Rebuild the Dream
In early 2011, America’s economy was still reeling from the great recession of 2008. But our nation’s deep and systemic income inequality was a subject yet to be seriously confronted on the national stage. Then, in February, 100,000 Americans–many of them inspired by the recent uprisings of the Arab Spring–swarmed the Wisconsin state Capitol to protest a new law curbing union rights and lowering pay for public workers. The demonstrators ended up staying for months, setting the spark for a movement that continues to define today’s American Conversation. Prominent activist Van Jones was one of the many progressives who believed that Wall St. and the GOP were selling a false bill of goods to the American people–asking the middle class to tighten their belts as the richest 1% raked in record profits. So he founded Rebuild the Dream, a people-powered movement whose earliest aim was to expose the roots of America’s income inequality and chart the way forward toward a vital and fair economy for all. Van partnered with MoveOn and ART NOT WAR to launch Rebuild the Dream as boldly as possible.
Once ART NOT WAR booked the historic Town Hall theater in New York City for a June 23rd premiere event, we started our buzz-building campaign with a tip of the hat to underground revolutionaries everywhere. First we commissioned cutting edge graphic artist Yoshi Sodeoka to create a provocative poster reading, “We Are Being Lied To” which we used in a sniping campaign throughout New York and Los Angeles. The posters contained a url leading to a mysterious website containing nothing but date of our event. Next we created and released a digitally doctored “hoax” video, ostensibly shot by an anonymous activist, showing the Fox News ticker in Times Square being hacked to display information from Rebuild’s “Contract for the American Dream.” The video generated tremendous buzz online. Millions of viewers believed the hack was real while thousands more debated it online.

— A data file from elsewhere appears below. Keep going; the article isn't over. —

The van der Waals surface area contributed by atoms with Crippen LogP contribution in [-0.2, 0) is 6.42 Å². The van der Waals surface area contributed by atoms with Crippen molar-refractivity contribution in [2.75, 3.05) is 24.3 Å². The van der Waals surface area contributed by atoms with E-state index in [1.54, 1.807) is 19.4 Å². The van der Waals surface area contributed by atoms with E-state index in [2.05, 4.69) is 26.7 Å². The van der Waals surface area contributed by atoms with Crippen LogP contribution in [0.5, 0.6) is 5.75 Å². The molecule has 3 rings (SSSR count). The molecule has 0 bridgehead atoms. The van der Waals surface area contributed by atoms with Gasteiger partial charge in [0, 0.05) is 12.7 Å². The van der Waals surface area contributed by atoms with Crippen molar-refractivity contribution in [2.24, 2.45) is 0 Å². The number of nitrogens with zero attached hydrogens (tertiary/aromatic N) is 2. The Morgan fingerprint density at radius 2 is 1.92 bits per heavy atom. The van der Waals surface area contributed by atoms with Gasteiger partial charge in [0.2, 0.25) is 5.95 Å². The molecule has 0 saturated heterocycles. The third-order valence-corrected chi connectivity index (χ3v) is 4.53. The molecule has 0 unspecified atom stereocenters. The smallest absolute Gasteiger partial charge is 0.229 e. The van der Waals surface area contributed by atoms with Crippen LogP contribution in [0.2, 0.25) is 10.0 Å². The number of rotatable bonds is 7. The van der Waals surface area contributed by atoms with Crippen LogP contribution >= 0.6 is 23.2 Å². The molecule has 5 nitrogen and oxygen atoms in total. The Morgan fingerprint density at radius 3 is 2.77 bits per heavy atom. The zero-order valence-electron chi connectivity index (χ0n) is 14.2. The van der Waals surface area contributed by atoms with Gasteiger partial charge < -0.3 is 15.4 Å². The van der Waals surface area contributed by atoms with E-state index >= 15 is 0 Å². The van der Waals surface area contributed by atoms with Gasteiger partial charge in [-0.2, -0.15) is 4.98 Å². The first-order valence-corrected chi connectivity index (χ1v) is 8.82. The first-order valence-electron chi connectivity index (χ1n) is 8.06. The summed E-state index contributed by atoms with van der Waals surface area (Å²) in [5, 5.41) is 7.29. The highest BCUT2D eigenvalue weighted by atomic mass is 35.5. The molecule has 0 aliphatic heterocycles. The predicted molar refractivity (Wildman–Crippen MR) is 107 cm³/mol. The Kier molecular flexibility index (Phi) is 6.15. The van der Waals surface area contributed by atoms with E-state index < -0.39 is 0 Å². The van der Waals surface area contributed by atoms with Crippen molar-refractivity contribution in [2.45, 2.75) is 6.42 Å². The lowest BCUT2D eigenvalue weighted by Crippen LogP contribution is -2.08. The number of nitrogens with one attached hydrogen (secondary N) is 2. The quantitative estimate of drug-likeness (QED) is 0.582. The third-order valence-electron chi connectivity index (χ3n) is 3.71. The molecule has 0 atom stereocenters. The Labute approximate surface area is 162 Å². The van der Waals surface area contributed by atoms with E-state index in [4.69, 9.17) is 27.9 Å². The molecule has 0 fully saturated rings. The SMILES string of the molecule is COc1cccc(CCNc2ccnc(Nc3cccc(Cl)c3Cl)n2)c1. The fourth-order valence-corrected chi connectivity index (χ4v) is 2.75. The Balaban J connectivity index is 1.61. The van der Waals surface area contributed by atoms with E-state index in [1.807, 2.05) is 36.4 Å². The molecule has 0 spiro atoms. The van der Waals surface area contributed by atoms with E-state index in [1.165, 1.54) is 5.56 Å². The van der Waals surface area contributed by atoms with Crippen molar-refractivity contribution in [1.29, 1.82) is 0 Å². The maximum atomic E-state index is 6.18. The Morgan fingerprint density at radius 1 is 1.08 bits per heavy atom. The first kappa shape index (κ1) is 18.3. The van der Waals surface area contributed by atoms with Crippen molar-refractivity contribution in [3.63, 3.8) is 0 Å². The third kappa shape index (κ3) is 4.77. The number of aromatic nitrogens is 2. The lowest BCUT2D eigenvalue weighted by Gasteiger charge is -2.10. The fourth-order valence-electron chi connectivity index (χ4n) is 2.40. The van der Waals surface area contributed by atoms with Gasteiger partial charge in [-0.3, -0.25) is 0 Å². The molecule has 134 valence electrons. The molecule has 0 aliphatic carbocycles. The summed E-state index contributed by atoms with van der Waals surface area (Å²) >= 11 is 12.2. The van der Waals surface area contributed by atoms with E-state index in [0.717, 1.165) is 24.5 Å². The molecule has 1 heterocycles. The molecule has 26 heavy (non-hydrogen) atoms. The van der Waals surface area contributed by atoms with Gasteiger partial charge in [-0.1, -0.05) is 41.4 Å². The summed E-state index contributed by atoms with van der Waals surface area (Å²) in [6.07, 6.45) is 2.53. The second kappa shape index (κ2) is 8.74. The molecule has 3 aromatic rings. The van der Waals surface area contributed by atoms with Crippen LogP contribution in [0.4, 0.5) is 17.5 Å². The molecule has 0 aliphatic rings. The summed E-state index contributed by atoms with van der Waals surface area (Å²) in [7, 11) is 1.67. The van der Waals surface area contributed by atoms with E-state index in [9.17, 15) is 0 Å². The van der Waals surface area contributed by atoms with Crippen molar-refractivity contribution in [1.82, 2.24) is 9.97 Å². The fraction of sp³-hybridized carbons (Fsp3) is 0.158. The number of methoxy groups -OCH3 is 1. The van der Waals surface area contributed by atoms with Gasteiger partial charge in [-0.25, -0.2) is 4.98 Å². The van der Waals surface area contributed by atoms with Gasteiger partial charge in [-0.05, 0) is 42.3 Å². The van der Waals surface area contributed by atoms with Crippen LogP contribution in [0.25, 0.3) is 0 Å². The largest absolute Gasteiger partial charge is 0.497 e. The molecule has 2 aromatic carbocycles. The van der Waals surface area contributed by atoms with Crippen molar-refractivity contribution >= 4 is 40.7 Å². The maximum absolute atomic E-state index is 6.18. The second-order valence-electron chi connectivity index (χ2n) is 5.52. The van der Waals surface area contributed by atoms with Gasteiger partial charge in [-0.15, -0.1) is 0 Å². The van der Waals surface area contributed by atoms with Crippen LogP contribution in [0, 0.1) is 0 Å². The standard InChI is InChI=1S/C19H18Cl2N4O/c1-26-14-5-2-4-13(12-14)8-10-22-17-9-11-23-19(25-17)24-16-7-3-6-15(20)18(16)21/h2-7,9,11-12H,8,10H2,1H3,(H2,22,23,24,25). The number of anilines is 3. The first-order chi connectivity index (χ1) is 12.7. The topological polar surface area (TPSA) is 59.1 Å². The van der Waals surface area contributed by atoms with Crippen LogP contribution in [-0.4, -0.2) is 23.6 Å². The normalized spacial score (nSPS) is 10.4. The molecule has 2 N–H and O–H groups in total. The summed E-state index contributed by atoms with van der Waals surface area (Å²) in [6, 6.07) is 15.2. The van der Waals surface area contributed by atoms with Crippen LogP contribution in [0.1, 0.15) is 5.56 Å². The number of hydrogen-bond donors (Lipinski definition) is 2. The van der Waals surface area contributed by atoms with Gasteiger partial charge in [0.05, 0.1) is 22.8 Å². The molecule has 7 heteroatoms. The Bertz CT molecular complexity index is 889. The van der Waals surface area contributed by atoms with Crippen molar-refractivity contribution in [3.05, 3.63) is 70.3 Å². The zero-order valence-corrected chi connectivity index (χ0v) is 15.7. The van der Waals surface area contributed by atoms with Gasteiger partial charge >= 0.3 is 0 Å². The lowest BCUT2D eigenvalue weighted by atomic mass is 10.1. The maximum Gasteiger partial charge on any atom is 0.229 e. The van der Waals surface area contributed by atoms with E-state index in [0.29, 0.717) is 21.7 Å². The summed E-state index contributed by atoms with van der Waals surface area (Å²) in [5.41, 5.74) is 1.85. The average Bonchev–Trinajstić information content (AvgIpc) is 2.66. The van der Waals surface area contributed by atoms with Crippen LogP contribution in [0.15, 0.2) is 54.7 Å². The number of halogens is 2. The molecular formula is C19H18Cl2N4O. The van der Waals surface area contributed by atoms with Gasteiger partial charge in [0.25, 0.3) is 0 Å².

Our next action was a march on Wall St. in collaboration with direct action group the Other 98%. We filmed a large band of activists preparing for and engaging in a surprise protest on the steps of Wall Street’s Federal Hall. Our video of the action shows demonstrators gathering defiantly at the site of George Washington’s inauguration, then flipping their protest signs to reveal “We Are Being Lied To” in huge letters. Like our posters, the video led viewers to our event’s web site, now with full details in an invitation designed by legendary artist Shepard Fairey.
After working with Van Jones to craft his speech for Town Hall, ART NOT WAR secured hip hop icons The Roots to perform live. We worked with MoveOn to ensure Town Hall was sold out. We negotiated a deal with Livestream that put the program in front of three million viewers online. And on the night of the event we produced the entire run of show, featuring a five camera shoot that included a crane and two jibs. Before the evening came to a close, we had edited and released a series of shareable video clips to amplify the event on social media.
The Rebuild the Dream event was a huge success, covered by all major press outlets and buzzed about on social media for weeks after the campaign’s conclusion. After our night at Town Hall, Rebuild became a fully funded organization and started the next chapter in Van’s journey as a progressive leader (and now a commentator on CNN). Just three months later, on September 17, a group of activists entered Zuccotti Park in what would become the largest protest against income inequality our country had ever known–Occupy Wall St.
And before the year was over, on December 6, 2011, Barack Obama walked into a high school gym in Oswatomie, Kansas to deliver his defining speech on income inequality. If you listened carefully, it seemed totally reasonable that, to prepare for his speech, the President may have at least spent a few minutes watching the video of an inspiring and game changing event that happened that summer on June 23.